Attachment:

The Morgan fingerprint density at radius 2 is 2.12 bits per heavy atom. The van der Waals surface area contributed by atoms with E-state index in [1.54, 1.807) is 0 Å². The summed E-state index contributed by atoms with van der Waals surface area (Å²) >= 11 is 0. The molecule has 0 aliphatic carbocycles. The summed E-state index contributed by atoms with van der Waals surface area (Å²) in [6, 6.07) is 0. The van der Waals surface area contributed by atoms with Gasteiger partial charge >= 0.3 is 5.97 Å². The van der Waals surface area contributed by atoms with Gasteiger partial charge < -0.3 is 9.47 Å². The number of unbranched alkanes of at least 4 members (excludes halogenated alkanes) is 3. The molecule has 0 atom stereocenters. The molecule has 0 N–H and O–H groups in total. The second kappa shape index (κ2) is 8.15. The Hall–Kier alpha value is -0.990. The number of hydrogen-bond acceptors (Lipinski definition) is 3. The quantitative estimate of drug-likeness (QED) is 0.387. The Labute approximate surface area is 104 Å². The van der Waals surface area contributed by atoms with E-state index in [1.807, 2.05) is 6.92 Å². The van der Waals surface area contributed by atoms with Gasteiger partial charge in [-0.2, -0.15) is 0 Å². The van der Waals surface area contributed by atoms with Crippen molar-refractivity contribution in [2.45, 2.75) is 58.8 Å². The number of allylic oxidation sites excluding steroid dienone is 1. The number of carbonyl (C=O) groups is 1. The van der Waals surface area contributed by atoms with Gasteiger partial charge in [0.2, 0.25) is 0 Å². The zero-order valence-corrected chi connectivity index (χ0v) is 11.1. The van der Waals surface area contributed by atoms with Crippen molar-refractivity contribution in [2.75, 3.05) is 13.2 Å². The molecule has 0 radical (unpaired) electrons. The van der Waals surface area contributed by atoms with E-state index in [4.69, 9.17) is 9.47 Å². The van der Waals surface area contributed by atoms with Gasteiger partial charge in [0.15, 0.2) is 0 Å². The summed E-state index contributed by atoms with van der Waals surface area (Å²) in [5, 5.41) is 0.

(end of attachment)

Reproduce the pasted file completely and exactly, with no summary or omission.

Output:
The Morgan fingerprint density at radius 2 is 2.12 bits per heavy atom. The van der Waals surface area contributed by atoms with E-state index in [1.54, 1.807) is 0 Å². The summed E-state index contributed by atoms with van der Waals surface area (Å²) >= 11 is 0. The molecule has 0 aliphatic carbocycles. The summed E-state index contributed by atoms with van der Waals surface area (Å²) in [6, 6.07) is 0. The van der Waals surface area contributed by atoms with Gasteiger partial charge >= 0.3 is 5.97 Å². The van der Waals surface area contributed by atoms with Gasteiger partial charge < -0.3 is 9.47 Å². The number of unbranched alkanes of at least 4 members (excludes halogenated alkanes) is 3. The molecule has 0 atom stereocenters. The molecule has 0 N–H and O–H groups in total. The second kappa shape index (κ2) is 8.15. The Hall–Kier alpha value is -0.990. The number of hydrogen-bond acceptors (Lipinski definition) is 3. The quantitative estimate of drug-likeness (QED) is 0.387. The Labute approximate surface area is 104 Å². The van der Waals surface area contributed by atoms with E-state index in [1.807, 2.05) is 6.92 Å². The van der Waals surface area contributed by atoms with Gasteiger partial charge in [-0.2, -0.15) is 0 Å². The van der Waals surface area contributed by atoms with Crippen molar-refractivity contribution in [2.45, 2.75) is 58.8 Å². The number of allylic oxidation sites excluding steroid dienone is 1. The number of carbonyl (C=O) groups is 1. The van der Waals surface area contributed by atoms with Gasteiger partial charge in [0.2, 0.25) is 0 Å². The zero-order valence-corrected chi connectivity index (χ0v) is 11.1. The van der Waals surface area contributed by atoms with Crippen molar-refractivity contribution in [2.75, 3.05) is 13.2 Å². The molecule has 0 radical (unpaired) electrons. The van der Waals surface area contributed by atoms with E-state index in [4.69, 9.17) is 9.47 Å². The van der Waals surface area contributed by atoms with Gasteiger partial charge in [0.15, 0.2) is 0 Å². The summed E-state index contributed by atoms with van der Waals surface area (Å²) in [5, 5.41) is 0.